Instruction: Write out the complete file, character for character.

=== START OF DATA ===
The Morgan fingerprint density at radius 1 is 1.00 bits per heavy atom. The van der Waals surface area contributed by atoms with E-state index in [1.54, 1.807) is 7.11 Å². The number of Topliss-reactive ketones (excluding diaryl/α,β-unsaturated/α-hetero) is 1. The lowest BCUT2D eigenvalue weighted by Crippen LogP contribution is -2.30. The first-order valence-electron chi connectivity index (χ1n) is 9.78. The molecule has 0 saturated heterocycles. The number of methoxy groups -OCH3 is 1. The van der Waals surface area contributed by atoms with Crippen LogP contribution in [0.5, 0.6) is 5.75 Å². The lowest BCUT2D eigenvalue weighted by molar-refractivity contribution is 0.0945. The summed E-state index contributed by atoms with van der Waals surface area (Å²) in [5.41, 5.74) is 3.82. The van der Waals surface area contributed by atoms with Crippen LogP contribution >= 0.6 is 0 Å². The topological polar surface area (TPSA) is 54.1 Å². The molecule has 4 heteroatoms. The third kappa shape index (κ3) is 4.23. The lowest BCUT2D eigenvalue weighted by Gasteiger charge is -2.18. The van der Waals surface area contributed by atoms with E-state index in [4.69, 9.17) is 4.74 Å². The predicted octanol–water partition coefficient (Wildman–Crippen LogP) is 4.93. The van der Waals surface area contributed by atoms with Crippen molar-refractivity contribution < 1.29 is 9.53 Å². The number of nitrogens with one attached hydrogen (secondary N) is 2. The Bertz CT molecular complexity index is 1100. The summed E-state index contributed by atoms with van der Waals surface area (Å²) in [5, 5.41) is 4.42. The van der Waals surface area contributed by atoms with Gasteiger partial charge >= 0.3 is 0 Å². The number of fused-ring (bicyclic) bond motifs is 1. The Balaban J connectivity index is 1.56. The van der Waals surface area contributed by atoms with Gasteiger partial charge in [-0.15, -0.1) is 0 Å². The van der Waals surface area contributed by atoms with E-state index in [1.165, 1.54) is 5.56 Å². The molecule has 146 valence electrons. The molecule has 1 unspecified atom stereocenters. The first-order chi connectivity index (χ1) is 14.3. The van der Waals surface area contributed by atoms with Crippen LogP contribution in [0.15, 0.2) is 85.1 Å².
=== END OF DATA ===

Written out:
The Morgan fingerprint density at radius 1 is 1.00 bits per heavy atom. The van der Waals surface area contributed by atoms with E-state index in [1.54, 1.807) is 7.11 Å². The number of Topliss-reactive ketones (excluding diaryl/α,β-unsaturated/α-hetero) is 1. The lowest BCUT2D eigenvalue weighted by Crippen LogP contribution is -2.30. The first-order valence-electron chi connectivity index (χ1n) is 9.78. The molecule has 0 saturated heterocycles. The number of methoxy groups -OCH3 is 1. The van der Waals surface area contributed by atoms with Crippen LogP contribution in [0.5, 0.6) is 5.75 Å². The lowest BCUT2D eigenvalue weighted by molar-refractivity contribution is 0.0945. The summed E-state index contributed by atoms with van der Waals surface area (Å²) in [5.41, 5.74) is 3.82. The van der Waals surface area contributed by atoms with Crippen LogP contribution >= 0.6 is 0 Å². The topological polar surface area (TPSA) is 54.1 Å². The molecule has 4 heteroatoms. The third kappa shape index (κ3) is 4.23. The lowest BCUT2D eigenvalue weighted by Gasteiger charge is -2.18. The van der Waals surface area contributed by atoms with E-state index in [4.69, 9.17) is 4.74 Å². The predicted octanol–water partition coefficient (Wildman–Crippen LogP) is 4.93. The van der Waals surface area contributed by atoms with Crippen molar-refractivity contribution < 1.29 is 9.53 Å². The number of nitrogens with one attached hydrogen (secondary N) is 2. The Bertz CT molecular complexity index is 1100. The summed E-state index contributed by atoms with van der Waals surface area (Å²) in [5, 5.41) is 4.42. The van der Waals surface area contributed by atoms with Gasteiger partial charge >= 0.3 is 0 Å². The number of fused-ring (bicyclic) bond motifs is 1. The Balaban J connectivity index is 1.56. The van der Waals surface area contributed by atoms with Gasteiger partial charge in [-0.15, -0.1) is 0 Å². The van der Waals surface area contributed by atoms with E-state index in [1.165, 1.54) is 5.56 Å². The molecule has 146 valence electrons. The molecule has 1 unspecified atom stereocenters. The first-order chi connectivity index (χ1) is 14.3. The van der Waals surface area contributed by atoms with Crippen LogP contribution in [0.15, 0.2) is 85.1 Å².